Clarifications on Amazon Checkout post

August 8, 2008

ChannelAdvisor ChannelAdvisor By ChannelAdvisor

Last week in my haste to get a post up quickly about Amazon Checkout, I was unclear on a couple of things and have gotten many questions about it.

Specifically I want to clarify this statement:

“The fact that Amazon has a well documented history of using partner
data to their advantage in the third-party selling world will make this
argument very believable.”

The word documented I used here incorrectly implies that there is some formal/legal document around this topic.  That is definitely not the case to my knowledge and didn’t get my point across correctly.

What I meant was that in conversations with hundreds of sellers that are in one of Amazon’s 3P programs, the top concern invariably is over the fact that they do or may compete with Amazon retail.  In fact probably half of the sellers I’ve talked to have some specific example that usually sounds something like: “I started selling my top seller widgetX on Amazon merchants@ and then three weeks later, amazon was competing with me.”  or “Amazon went to my supplier and was able to get it cheaper and now I’m at a disadvantage.”

I’ve heard this kind of story so many times that to me it’s part of daily life of being on the Amazon platform.  And the one thing I always mention to sellers looking at Amazon M@ is that this is the top concern for existing merchants on the platform and to take that into consideration.  I’ll say something like: “If you worry that amazon retail may compete with you on the platform, then you need to take that seriously into consideration because it does happen a lot especially in the ‘hits business’ “.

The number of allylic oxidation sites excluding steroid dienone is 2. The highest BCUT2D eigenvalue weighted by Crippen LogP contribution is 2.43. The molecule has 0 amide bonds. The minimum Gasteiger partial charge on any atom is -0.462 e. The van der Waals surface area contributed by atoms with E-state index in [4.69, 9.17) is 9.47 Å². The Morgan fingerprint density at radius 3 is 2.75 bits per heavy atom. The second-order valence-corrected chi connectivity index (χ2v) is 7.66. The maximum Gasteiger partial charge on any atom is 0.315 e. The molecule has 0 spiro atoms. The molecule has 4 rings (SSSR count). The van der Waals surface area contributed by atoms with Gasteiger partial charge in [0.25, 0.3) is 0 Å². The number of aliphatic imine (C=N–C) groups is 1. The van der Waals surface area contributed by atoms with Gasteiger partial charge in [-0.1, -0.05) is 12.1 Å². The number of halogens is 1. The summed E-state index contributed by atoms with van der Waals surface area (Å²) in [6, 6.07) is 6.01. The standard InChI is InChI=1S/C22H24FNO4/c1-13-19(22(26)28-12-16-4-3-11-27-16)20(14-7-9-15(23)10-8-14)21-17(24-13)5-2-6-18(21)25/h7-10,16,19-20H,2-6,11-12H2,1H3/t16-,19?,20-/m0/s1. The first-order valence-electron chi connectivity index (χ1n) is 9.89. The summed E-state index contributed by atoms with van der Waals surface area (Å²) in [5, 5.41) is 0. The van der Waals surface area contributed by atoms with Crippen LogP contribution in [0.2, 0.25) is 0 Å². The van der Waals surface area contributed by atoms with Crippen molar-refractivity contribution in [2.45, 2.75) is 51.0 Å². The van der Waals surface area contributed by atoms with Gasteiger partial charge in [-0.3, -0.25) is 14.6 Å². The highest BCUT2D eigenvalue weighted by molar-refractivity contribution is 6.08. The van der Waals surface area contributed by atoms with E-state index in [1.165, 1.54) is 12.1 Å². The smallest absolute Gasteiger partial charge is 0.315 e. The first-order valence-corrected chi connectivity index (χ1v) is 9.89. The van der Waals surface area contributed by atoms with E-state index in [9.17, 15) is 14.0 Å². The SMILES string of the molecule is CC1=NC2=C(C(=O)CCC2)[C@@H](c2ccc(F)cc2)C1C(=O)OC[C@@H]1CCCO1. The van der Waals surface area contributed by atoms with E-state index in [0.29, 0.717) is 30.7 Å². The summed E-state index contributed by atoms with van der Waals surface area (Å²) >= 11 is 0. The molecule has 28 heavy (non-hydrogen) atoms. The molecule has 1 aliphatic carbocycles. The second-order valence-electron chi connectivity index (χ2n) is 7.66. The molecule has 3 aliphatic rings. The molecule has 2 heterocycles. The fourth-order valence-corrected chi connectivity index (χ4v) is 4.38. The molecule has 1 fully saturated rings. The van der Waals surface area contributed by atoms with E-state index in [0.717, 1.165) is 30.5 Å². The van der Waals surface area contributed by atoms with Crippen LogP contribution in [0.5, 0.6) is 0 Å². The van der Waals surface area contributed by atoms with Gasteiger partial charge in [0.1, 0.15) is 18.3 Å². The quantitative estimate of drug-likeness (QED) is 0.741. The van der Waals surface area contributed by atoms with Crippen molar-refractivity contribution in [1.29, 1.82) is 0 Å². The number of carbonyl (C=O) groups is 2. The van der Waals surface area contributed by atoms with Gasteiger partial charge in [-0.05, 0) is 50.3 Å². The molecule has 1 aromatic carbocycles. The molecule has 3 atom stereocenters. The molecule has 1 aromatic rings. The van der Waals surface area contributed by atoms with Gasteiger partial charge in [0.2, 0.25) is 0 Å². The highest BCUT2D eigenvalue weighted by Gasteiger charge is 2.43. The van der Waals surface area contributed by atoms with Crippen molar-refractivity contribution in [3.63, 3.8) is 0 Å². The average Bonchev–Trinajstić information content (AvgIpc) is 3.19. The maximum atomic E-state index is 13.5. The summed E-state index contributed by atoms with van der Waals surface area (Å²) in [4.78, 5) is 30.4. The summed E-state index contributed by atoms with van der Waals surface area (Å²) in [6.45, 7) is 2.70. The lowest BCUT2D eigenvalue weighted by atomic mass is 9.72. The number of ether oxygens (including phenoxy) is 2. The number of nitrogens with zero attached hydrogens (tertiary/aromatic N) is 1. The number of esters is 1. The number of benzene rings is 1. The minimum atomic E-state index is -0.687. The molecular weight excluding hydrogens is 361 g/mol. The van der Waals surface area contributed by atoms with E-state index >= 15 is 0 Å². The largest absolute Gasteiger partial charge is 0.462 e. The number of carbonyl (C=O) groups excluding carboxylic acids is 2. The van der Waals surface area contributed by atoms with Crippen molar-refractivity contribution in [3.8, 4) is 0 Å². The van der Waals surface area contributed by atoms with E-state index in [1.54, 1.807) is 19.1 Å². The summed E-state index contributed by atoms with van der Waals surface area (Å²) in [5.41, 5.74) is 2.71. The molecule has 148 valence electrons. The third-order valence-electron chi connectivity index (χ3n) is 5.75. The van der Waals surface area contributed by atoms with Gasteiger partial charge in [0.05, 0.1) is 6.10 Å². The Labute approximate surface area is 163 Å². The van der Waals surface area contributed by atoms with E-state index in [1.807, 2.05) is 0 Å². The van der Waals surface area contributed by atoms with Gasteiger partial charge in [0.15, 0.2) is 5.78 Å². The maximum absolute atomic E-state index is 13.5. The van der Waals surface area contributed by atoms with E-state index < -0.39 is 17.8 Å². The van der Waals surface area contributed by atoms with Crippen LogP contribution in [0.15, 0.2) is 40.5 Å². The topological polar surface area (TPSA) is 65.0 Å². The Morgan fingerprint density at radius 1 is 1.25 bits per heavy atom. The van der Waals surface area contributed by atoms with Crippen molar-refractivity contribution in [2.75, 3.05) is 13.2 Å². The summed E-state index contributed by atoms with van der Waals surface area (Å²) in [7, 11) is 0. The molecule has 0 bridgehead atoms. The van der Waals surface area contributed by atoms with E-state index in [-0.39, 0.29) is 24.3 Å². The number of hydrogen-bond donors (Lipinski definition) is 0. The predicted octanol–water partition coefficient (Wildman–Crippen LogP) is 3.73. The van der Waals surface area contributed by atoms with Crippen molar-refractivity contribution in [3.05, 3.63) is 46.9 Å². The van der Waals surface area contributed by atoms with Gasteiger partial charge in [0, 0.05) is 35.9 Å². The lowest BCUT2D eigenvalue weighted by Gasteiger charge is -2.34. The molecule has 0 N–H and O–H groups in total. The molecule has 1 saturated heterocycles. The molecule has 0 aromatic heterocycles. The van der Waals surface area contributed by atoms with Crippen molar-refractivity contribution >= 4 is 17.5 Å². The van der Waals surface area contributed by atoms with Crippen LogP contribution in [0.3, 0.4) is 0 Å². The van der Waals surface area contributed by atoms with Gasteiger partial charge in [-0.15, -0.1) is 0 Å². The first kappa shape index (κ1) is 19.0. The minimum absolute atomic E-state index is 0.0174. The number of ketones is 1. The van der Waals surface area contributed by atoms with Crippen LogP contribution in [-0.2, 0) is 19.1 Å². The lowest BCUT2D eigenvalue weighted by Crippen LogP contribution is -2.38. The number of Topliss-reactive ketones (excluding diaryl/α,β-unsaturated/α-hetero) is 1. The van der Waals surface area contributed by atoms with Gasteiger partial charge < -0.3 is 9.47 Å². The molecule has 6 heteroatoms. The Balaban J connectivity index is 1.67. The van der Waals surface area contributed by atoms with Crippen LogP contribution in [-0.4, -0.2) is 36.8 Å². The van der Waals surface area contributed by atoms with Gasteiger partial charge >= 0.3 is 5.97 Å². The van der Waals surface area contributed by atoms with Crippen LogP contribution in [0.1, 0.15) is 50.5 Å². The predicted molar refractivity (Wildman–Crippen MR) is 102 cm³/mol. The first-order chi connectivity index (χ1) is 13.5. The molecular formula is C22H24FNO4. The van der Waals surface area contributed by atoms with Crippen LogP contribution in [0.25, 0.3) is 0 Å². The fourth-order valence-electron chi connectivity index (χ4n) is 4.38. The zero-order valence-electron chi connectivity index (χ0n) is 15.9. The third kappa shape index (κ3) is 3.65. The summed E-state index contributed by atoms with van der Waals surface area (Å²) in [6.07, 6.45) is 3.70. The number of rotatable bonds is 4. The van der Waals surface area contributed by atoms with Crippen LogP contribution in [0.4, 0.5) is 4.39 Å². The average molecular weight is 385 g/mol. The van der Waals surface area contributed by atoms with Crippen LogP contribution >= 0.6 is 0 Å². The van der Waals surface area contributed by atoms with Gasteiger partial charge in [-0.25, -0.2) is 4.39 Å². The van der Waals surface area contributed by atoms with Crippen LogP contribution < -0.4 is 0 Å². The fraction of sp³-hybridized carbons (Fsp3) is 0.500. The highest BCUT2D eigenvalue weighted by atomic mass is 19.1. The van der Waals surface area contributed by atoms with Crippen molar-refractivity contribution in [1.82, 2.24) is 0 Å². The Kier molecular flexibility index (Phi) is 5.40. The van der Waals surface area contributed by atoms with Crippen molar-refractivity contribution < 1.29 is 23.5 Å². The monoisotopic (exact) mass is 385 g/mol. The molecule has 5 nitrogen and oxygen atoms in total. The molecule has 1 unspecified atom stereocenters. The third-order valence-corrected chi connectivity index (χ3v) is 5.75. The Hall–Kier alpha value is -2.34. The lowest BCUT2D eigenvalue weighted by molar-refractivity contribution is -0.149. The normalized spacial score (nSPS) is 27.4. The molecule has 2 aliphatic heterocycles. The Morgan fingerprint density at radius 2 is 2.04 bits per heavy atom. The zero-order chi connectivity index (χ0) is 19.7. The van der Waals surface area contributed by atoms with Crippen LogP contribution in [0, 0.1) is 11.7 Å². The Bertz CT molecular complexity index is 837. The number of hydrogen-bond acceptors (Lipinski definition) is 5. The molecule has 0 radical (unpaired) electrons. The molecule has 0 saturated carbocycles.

On the flip side, having talked to many many Amazonians over the years they’ve had these programs, I do know they have worked hard to create a Chinese wall.  In fact there are literally two different companies.  The 3P stuff lives in Amazon services and the retail biz lives in amazon proper.  They do not flow data from the services side to the retail side, but they do flow data from the retail to the services and to third parties (for example, there are APIs to know when something is out of stock for 3Ps).  So I guess it’s a one way chinese mirror wall?

So if the Chinese wall exists, why are sellers concerned? 

Seller’s worry that the retail side is using their data to make their decisions.  Most of the time when you dig into it, it’s pretty obvious that Amazon probably would have started selling WidgetX regardless.

For example, “I was the first seller of webkinz on Amazon and then they came and destroyed me by going direct!”  This one is obvious, but then I had a trampoline seller tell me the same thing.

That’s one that there’s just no way to know what happened. We’d have to go back in time and have the seller not sell trampolines and then see if Amazon still started selling trampolines regardless of that seller’s activity. Thus there’s no way for the seller to prove that amazon did something and there’s no way for amazon to prove they would have been in the trampoline business regardless of that seller.

So part of life selling on Amazon is that you could be competing with them at some point and on some products.  Many sellers actually use this to their advantage and keenly watch for Amazon to go out of stock and then act as backfill on those ‘hits’ products and also enjoy the long tail where Amazon doesn’t play.  In my original post, I was trying to point out this fact of life on the Amazon platform and comparing it to Paypal/Google checkout that obviously don’t have a retail component so ‘direct retail’ competition isn’t a factor/concern.

Finally, I used the acronym AC and it turns out the official Amazon acronym is going to be CBA for ‘Checkout By Amazon’ – so if you talk to anyone at Amazon about the program definitely use CBA and not AC (unless you want to talk about Atlantic City).  CBA also fits more nicely in the family with FBA and other TLAs.

SeekingAlpha Disclosure: I am long google and eBay.